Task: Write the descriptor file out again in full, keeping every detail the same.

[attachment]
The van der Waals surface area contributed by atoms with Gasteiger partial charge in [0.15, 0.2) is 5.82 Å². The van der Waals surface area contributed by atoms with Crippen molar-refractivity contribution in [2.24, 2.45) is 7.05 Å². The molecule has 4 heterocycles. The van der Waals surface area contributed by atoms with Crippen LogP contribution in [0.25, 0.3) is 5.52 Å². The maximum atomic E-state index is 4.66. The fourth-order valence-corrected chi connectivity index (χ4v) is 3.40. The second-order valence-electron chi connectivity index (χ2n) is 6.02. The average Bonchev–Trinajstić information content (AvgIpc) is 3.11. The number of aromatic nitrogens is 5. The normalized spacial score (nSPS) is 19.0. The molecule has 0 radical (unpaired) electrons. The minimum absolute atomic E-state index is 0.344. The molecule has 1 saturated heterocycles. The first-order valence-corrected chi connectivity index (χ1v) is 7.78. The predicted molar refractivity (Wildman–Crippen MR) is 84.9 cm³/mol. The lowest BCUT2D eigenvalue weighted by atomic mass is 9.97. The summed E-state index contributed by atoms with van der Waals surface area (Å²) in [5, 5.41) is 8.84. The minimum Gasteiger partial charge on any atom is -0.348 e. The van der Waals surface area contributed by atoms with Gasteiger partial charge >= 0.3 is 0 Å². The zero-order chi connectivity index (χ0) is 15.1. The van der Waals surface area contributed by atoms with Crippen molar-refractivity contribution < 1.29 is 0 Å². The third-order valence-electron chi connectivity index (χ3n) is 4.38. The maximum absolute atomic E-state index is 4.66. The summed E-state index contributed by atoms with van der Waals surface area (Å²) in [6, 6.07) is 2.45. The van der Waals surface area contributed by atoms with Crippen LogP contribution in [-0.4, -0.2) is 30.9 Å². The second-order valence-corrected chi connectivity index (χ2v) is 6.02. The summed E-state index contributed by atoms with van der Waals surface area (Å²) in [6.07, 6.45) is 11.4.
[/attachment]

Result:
The van der Waals surface area contributed by atoms with Gasteiger partial charge in [0.15, 0.2) is 5.82 Å². The van der Waals surface area contributed by atoms with Crippen molar-refractivity contribution in [2.24, 2.45) is 7.05 Å². The molecule has 4 heterocycles. The van der Waals surface area contributed by atoms with Crippen LogP contribution in [0.25, 0.3) is 5.52 Å². The maximum atomic E-state index is 4.66. The fourth-order valence-corrected chi connectivity index (χ4v) is 3.40. The second-order valence-electron chi connectivity index (χ2n) is 6.02. The average Bonchev–Trinajstić information content (AvgIpc) is 3.11. The number of aromatic nitrogens is 5. The normalized spacial score (nSPS) is 19.0. The molecule has 0 radical (unpaired) electrons. The minimum absolute atomic E-state index is 0.344. The molecule has 1 saturated heterocycles. The first-order valence-corrected chi connectivity index (χ1v) is 7.78. The predicted molar refractivity (Wildman–Crippen MR) is 84.9 cm³/mol. The lowest BCUT2D eigenvalue weighted by atomic mass is 9.97. The summed E-state index contributed by atoms with van der Waals surface area (Å²) in [5, 5.41) is 8.84. The minimum Gasteiger partial charge on any atom is -0.348 e. The van der Waals surface area contributed by atoms with Gasteiger partial charge >= 0.3 is 0 Å². The zero-order chi connectivity index (χ0) is 15.1. The van der Waals surface area contributed by atoms with Crippen molar-refractivity contribution < 1.29 is 0 Å². The third-order valence-electron chi connectivity index (χ3n) is 4.38. The maximum absolute atomic E-state index is 4.66. The summed E-state index contributed by atoms with van der Waals surface area (Å²) in [6, 6.07) is 2.45. The van der Waals surface area contributed by atoms with Crippen LogP contribution in [-0.4, -0.2) is 30.9 Å². The second-order valence-corrected chi connectivity index (χ2v) is 6.02. The summed E-state index contributed by atoms with van der Waals surface area (Å²) in [6.07, 6.45) is 11.4.